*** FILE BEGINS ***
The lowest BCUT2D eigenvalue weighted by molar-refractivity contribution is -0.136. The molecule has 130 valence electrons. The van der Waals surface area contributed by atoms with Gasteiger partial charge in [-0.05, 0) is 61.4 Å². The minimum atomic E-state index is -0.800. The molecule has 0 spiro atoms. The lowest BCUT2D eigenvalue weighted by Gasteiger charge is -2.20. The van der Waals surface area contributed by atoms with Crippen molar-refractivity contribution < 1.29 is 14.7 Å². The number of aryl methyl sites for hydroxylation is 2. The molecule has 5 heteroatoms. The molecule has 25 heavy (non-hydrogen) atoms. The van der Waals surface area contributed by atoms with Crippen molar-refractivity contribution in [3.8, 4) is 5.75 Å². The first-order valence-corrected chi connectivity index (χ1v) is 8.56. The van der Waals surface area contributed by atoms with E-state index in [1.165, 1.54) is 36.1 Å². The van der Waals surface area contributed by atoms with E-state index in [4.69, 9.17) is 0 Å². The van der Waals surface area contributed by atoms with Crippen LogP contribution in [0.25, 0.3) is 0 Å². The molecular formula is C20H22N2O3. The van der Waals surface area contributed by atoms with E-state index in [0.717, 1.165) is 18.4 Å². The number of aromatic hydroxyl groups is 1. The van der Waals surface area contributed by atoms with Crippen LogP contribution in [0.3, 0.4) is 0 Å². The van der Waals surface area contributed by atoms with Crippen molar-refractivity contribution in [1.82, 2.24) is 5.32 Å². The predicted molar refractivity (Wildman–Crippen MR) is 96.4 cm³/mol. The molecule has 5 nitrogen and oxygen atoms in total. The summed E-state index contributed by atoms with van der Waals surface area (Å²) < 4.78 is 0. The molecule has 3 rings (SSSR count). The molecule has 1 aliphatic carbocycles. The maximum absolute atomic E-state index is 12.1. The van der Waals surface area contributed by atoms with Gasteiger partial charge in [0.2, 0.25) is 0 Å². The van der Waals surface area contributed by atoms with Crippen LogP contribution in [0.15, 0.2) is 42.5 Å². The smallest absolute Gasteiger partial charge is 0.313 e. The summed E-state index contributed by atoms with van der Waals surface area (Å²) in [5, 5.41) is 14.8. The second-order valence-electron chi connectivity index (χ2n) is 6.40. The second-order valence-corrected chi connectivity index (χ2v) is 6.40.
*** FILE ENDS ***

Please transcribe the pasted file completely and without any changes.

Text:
The lowest BCUT2D eigenvalue weighted by molar-refractivity contribution is -0.136. The molecule has 130 valence electrons. The van der Waals surface area contributed by atoms with Gasteiger partial charge in [-0.05, 0) is 61.4 Å². The minimum atomic E-state index is -0.800. The molecule has 0 spiro atoms. The lowest BCUT2D eigenvalue weighted by Gasteiger charge is -2.20. The van der Waals surface area contributed by atoms with Crippen molar-refractivity contribution < 1.29 is 14.7 Å². The number of aryl methyl sites for hydroxylation is 2. The molecule has 5 heteroatoms. The molecule has 25 heavy (non-hydrogen) atoms. The van der Waals surface area contributed by atoms with Crippen molar-refractivity contribution in [3.8, 4) is 5.75 Å². The first-order valence-corrected chi connectivity index (χ1v) is 8.56. The van der Waals surface area contributed by atoms with E-state index in [1.165, 1.54) is 36.1 Å². The van der Waals surface area contributed by atoms with E-state index in [4.69, 9.17) is 0 Å². The van der Waals surface area contributed by atoms with Crippen LogP contribution in [0.25, 0.3) is 0 Å². The molecular formula is C20H22N2O3. The van der Waals surface area contributed by atoms with E-state index in [0.717, 1.165) is 18.4 Å². The number of aromatic hydroxyl groups is 1. The van der Waals surface area contributed by atoms with Crippen LogP contribution in [0.3, 0.4) is 0 Å². The van der Waals surface area contributed by atoms with Crippen molar-refractivity contribution in [1.82, 2.24) is 5.32 Å². The predicted molar refractivity (Wildman–Crippen MR) is 96.4 cm³/mol. The molecule has 5 nitrogen and oxygen atoms in total. The summed E-state index contributed by atoms with van der Waals surface area (Å²) < 4.78 is 0. The molecule has 3 rings (SSSR count). The molecule has 1 aliphatic carbocycles. The maximum absolute atomic E-state index is 12.1. The van der Waals surface area contributed by atoms with Gasteiger partial charge in [0.2, 0.25) is 0 Å². The van der Waals surface area contributed by atoms with Crippen LogP contribution in [0.15, 0.2) is 42.5 Å². The smallest absolute Gasteiger partial charge is 0.313 e. The summed E-state index contributed by atoms with van der Waals surface area (Å²) in [5, 5.41) is 14.8. The second-order valence-electron chi connectivity index (χ2n) is 6.40. The second-order valence-corrected chi connectivity index (χ2v) is 6.40.